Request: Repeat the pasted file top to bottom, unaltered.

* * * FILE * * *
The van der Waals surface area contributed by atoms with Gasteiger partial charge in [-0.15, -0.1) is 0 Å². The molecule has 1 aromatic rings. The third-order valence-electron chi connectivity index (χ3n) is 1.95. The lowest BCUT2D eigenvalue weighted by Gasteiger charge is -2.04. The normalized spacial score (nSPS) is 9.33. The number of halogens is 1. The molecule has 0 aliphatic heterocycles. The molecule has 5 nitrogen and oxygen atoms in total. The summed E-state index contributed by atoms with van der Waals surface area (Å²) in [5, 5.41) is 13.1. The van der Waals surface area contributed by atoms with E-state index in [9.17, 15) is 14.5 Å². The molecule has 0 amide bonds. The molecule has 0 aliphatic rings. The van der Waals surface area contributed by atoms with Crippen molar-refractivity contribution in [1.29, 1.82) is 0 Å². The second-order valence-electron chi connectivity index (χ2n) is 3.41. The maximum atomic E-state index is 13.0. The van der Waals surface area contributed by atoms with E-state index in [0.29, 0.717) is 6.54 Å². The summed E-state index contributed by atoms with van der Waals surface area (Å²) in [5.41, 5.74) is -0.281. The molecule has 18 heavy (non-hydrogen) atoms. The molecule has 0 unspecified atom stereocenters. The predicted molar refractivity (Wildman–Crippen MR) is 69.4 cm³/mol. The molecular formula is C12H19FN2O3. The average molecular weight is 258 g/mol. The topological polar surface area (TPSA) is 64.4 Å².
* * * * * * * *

The van der Waals surface area contributed by atoms with Gasteiger partial charge in [-0.15, -0.1) is 0 Å². The molecule has 1 aromatic rings. The third-order valence-electron chi connectivity index (χ3n) is 1.95. The lowest BCUT2D eigenvalue weighted by Gasteiger charge is -2.04. The normalized spacial score (nSPS) is 9.33. The number of halogens is 1. The molecule has 0 aliphatic heterocycles. The molecule has 5 nitrogen and oxygen atoms in total. The summed E-state index contributed by atoms with van der Waals surface area (Å²) in [5, 5.41) is 13.1. The van der Waals surface area contributed by atoms with E-state index in [9.17, 15) is 14.5 Å². The molecule has 0 amide bonds. The molecule has 0 aliphatic rings. The van der Waals surface area contributed by atoms with Crippen molar-refractivity contribution in [1.29, 1.82) is 0 Å². The second-order valence-electron chi connectivity index (χ2n) is 3.41. The maximum atomic E-state index is 13.0. The van der Waals surface area contributed by atoms with E-state index in [0.29, 0.717) is 6.54 Å². The summed E-state index contributed by atoms with van der Waals surface area (Å²) in [5.41, 5.74) is -0.281. The molecule has 18 heavy (non-hydrogen) atoms. The molecule has 0 unspecified atom stereocenters. The predicted molar refractivity (Wildman–Crippen MR) is 69.4 cm³/mol. The molecular formula is C12H19FN2O3. The average molecular weight is 258 g/mol. The topological polar surface area (TPSA) is 64.4 Å².